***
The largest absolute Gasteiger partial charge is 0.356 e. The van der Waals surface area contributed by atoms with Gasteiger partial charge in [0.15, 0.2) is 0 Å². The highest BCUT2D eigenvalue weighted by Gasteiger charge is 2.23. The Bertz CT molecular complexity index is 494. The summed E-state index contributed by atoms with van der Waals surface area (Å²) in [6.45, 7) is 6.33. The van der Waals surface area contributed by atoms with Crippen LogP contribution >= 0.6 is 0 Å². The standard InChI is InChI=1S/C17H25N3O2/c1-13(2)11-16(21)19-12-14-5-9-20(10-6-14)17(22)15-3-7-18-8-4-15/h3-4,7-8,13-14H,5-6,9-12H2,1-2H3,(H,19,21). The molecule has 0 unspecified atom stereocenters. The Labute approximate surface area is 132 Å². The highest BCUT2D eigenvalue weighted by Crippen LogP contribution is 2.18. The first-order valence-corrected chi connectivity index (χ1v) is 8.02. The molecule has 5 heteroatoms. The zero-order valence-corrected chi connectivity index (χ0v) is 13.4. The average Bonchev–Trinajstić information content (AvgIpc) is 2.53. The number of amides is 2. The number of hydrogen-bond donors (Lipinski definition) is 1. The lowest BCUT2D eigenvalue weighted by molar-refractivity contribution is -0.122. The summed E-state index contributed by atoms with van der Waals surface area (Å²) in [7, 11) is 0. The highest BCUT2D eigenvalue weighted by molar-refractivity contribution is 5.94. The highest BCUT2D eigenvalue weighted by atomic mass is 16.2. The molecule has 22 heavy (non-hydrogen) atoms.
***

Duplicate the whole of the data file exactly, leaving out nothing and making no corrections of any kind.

The largest absolute Gasteiger partial charge is 0.356 e. The van der Waals surface area contributed by atoms with Gasteiger partial charge in [0.15, 0.2) is 0 Å². The highest BCUT2D eigenvalue weighted by Gasteiger charge is 2.23. The Bertz CT molecular complexity index is 494. The summed E-state index contributed by atoms with van der Waals surface area (Å²) in [6.45, 7) is 6.33. The van der Waals surface area contributed by atoms with Crippen LogP contribution >= 0.6 is 0 Å². The standard InChI is InChI=1S/C17H25N3O2/c1-13(2)11-16(21)19-12-14-5-9-20(10-6-14)17(22)15-3-7-18-8-4-15/h3-4,7-8,13-14H,5-6,9-12H2,1-2H3,(H,19,21). The molecule has 0 unspecified atom stereocenters. The Labute approximate surface area is 132 Å². The highest BCUT2D eigenvalue weighted by Crippen LogP contribution is 2.18. The first-order valence-corrected chi connectivity index (χ1v) is 8.02. The molecule has 5 heteroatoms. The zero-order valence-corrected chi connectivity index (χ0v) is 13.4. The average Bonchev–Trinajstić information content (AvgIpc) is 2.53. The number of amides is 2. The number of hydrogen-bond donors (Lipinski definition) is 1. The lowest BCUT2D eigenvalue weighted by molar-refractivity contribution is -0.122. The summed E-state index contributed by atoms with van der Waals surface area (Å²) in [7, 11) is 0. The highest BCUT2D eigenvalue weighted by molar-refractivity contribution is 5.94. The highest BCUT2D eigenvalue weighted by atomic mass is 16.2. The molecule has 22 heavy (non-hydrogen) atoms.